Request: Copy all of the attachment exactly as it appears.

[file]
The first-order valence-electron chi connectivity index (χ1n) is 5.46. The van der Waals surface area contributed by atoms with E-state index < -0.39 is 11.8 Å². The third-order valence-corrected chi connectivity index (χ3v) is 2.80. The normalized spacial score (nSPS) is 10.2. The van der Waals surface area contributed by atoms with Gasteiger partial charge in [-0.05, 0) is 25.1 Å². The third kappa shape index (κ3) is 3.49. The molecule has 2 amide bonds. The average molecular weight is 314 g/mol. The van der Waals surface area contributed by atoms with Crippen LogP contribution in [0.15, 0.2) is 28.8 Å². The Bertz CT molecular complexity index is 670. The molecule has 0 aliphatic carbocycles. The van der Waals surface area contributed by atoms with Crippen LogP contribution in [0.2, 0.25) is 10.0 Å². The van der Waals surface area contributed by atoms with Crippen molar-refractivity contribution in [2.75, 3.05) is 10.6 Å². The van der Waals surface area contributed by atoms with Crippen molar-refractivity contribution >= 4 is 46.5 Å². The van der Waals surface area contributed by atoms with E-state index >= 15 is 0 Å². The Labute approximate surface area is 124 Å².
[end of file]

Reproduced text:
The first-order valence-electron chi connectivity index (χ1n) is 5.46. The van der Waals surface area contributed by atoms with E-state index < -0.39 is 11.8 Å². The third-order valence-corrected chi connectivity index (χ3v) is 2.80. The normalized spacial score (nSPS) is 10.2. The van der Waals surface area contributed by atoms with Gasteiger partial charge in [-0.05, 0) is 25.1 Å². The third kappa shape index (κ3) is 3.49. The molecule has 2 amide bonds. The average molecular weight is 314 g/mol. The van der Waals surface area contributed by atoms with Crippen LogP contribution in [0.15, 0.2) is 28.8 Å². The Bertz CT molecular complexity index is 670. The molecule has 0 aliphatic carbocycles. The van der Waals surface area contributed by atoms with Crippen LogP contribution in [0.2, 0.25) is 10.0 Å². The van der Waals surface area contributed by atoms with Crippen molar-refractivity contribution in [2.75, 3.05) is 10.6 Å². The van der Waals surface area contributed by atoms with Crippen molar-refractivity contribution >= 4 is 46.5 Å². The van der Waals surface area contributed by atoms with E-state index >= 15 is 0 Å². The Labute approximate surface area is 124 Å².